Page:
anvil, something I hope never stops. My first attempt forging was done with assistance of a
hair dryer in a backyard campfire and that was all it took – I was hooked. I bought a welder,
built a forge and have not looked back. I had the good fortune to meet Glen within the first
couple weeks and he gave my skill level a big jump start, and even helped me find my anvil.
I only wish I didn’t wait until I was forty to get started. My forging projects range from
jewelry to knives, from tongs to camping gear and all points between. Traditional joinery
and forge welding are a particular current interest. Since I failed to take any pictures at the
meeting, I have l include a few pictures of my recent projects, don’t be too harsh on
them : ) . Pictured are a hatchet and spoon knife along with my first carved spoon, a pair of
strikers used for flint and steel fires (thanks to Dan Davis for my primitive fire
introduction), my first attempt at a small fry pan, which still needs to have a handle added
on a grill I designed for my squirrel cooker and a couple of in process knives.

I hope everyone had a great Thanksgiving, and wish you all a Merry Christmas!




November 2014 Central Chapter BOA Meeting


The November meeting of Central Arkansas Chapter of the Blacksmith Organization of Arkansas (CACBOA) was held on unseasonably cold 11/15/2014 at the forge of Dale Custer in Little Rock.

The morning demonstration was making a top set tool from a ball-peen hammer: preparing the tool, a discussion of appropriate tongs and hammers, forging the desired shape with the assistance of a striker, finishing and tempering. CACBOA members had the opportunity to make their own top set tools after the demo. Tim Huddleston made a nice heavy punch.

The demonstration gave me several ideas for more top set tools I “need.” I had told my wife that I had enough garage-sale ball peen hammers, but I think I may need to retract that statement.
As is often the case when discussing top set tools, there were passionate words exchanged on both sides of the argument regarding whether the handles should be set in with a wedge to keep them secure, or left un-wedged to facilitate the inevitable re-tempering. No blood was lost, but no opinions were changed, either.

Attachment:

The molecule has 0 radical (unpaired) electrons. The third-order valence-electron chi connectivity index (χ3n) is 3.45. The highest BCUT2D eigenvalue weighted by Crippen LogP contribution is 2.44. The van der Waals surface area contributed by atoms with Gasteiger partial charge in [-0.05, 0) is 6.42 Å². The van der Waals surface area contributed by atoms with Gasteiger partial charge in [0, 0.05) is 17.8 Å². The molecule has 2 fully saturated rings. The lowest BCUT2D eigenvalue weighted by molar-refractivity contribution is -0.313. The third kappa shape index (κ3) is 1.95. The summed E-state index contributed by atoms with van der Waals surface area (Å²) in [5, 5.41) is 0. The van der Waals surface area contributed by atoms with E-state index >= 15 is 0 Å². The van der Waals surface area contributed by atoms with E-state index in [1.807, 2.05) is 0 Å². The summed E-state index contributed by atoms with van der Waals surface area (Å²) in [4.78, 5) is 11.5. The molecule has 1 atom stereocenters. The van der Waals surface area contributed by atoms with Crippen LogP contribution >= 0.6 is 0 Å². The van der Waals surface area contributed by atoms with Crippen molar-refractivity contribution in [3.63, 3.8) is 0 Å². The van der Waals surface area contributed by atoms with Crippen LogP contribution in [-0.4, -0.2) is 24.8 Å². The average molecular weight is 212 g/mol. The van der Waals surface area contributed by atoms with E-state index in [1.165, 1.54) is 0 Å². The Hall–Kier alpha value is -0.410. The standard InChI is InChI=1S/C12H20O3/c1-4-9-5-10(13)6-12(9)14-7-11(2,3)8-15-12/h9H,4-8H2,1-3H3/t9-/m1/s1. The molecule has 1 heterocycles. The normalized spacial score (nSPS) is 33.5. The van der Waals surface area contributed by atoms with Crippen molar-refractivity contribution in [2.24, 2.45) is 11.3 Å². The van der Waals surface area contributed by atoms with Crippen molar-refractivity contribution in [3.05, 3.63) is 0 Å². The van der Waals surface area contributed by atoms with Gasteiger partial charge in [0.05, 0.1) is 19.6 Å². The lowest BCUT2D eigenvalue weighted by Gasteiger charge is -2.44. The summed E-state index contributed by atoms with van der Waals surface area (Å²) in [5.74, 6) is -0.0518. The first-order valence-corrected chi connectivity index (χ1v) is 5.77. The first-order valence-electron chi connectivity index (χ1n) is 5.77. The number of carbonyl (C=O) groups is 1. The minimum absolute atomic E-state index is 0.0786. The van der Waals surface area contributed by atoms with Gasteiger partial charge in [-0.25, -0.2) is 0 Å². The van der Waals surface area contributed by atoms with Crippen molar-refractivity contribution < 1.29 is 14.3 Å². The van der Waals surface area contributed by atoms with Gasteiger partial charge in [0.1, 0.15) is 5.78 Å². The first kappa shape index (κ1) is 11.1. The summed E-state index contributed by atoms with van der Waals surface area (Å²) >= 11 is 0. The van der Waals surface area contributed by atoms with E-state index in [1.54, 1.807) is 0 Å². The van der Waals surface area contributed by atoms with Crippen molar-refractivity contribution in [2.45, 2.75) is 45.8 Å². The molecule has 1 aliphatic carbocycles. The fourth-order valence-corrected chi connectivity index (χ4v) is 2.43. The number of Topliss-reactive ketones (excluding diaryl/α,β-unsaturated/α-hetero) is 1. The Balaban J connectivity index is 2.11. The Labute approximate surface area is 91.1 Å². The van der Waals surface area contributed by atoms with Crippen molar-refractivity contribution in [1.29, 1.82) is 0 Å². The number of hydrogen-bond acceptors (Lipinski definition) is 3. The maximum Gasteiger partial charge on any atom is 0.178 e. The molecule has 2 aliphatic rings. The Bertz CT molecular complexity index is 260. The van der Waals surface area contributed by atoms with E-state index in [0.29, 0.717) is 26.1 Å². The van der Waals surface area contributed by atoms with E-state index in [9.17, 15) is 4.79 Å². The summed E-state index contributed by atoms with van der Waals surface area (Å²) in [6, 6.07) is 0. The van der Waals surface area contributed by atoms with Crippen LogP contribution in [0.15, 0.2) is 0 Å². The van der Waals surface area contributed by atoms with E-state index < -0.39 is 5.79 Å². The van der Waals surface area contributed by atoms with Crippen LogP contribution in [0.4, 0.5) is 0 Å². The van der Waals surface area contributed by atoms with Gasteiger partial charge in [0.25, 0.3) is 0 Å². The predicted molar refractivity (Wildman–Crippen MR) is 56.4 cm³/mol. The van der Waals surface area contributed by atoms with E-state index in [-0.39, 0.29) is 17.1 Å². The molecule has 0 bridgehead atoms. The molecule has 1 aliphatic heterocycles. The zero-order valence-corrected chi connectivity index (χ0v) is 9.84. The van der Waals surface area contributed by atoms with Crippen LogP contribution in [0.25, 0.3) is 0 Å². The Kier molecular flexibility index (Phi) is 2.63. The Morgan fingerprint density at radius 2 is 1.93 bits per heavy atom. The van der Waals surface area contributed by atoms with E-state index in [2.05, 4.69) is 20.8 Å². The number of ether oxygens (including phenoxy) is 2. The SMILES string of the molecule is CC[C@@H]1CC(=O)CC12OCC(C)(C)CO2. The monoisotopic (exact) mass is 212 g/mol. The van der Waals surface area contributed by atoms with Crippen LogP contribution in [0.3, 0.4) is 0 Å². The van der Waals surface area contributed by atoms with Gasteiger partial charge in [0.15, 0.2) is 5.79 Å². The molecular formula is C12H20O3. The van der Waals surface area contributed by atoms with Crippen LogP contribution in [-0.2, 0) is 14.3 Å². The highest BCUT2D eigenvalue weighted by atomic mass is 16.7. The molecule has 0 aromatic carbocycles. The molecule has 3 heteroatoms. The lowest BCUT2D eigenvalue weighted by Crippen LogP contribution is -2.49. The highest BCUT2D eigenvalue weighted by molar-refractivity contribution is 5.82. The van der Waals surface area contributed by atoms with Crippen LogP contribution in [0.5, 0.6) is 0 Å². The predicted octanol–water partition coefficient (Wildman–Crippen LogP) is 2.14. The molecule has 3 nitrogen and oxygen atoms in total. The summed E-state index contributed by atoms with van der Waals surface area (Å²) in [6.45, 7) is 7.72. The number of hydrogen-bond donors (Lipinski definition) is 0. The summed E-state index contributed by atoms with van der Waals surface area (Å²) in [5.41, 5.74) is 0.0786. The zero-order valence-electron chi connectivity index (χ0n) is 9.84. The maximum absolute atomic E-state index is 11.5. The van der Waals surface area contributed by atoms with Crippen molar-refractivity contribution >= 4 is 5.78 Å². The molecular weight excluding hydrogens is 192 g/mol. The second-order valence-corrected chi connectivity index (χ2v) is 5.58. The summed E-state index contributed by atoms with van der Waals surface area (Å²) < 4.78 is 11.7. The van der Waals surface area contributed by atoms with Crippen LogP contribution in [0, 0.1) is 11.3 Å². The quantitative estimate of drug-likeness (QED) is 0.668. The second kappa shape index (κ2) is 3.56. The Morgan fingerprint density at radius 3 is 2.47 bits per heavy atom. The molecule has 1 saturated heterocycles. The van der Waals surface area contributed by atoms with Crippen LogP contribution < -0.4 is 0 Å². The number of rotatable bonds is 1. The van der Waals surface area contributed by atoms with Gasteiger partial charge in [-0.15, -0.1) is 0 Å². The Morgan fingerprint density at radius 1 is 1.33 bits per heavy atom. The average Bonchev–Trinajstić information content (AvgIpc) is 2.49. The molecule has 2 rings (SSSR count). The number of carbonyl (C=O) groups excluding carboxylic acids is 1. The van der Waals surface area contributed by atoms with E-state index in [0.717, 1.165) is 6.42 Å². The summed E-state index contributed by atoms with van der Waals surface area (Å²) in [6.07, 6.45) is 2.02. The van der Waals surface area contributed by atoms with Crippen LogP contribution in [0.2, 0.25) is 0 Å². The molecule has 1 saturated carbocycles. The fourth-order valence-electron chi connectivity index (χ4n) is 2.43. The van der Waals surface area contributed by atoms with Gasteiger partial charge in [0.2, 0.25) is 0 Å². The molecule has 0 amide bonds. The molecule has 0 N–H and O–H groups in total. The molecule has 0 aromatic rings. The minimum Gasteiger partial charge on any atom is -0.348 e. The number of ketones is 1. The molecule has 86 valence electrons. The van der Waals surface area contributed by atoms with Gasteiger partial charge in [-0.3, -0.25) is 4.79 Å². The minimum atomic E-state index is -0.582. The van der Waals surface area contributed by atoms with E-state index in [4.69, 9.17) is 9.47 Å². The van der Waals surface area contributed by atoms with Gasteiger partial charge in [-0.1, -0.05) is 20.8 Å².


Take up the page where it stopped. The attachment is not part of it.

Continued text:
In the business meeting, Dale gave us an update on the plans for the ore smelt. It looks like all the details are finally crystalizing. A lot of us are really looking forward to participating.

We also spent sometime talking about an interesting request we had from Lynita Langley-Ware, the director of the Faulkner County Museum where we demonstrated November 1st (see article, next page), and Dr. Kimberly Little, professor of History at the University of Central Arkansas (UCA) in Conway. Dr. Little asked if we would be interested in putting together a blacksmithing internship program for a history student next year. The program would need to involve the student in 6-9 hours a week of work throughout the fall semester. Just attending one of our meetings a month would be six hours, and I have a whole list of topics I would love to have a history student researching and writing up for me that could easily fill another 12 hours a month.

But the most interesting turn of events happened when Lynita started talking with BOA members Scooter and Larry Lane. All three of them participate in the same historical re-enactment group that recreate the lifestyle and events of Americans living 200 years ago. Their time period is moving forward all the time, keeping a steady 200 years behind our own.

Through that organization Lynita knows that Larry is the demonstrating blacksmith at the Grant County Museum in Sheridan. I overheard Lynita asking Larry when he was going to build her a blacksmith shop for her Faulkner County Museum. When I asked about this, Lynita showed me the location she is hoping to build the shop, and talked about how it would fit into her charter of preserving local history for public education. Lynita is hoping to convince her board of directors to fund the project.

Having just finished talking to Dr. Little, it occurred to me that we could ask some energetic young college students, in addition to the tasks above, to go take measurements of the Grant County Museum blacksmith shop, interview Larry Lane about his recommendations for construction, safety guidelines, etc., and talk to a professional construction contractor about the cost of building a shop in Conway. This could be put together in a grant proposal which Lynita could take to her board.
The student would get blacksmithing experience, would get to say they were a published author, and would have the creation of a grant proposal on their resume—and course credit to boot. Lynita would get the draft of a grant proposal she could use for her board. BOA would get the goodwill of the community and a great place to have meetings and demonstrations. Win, win, win.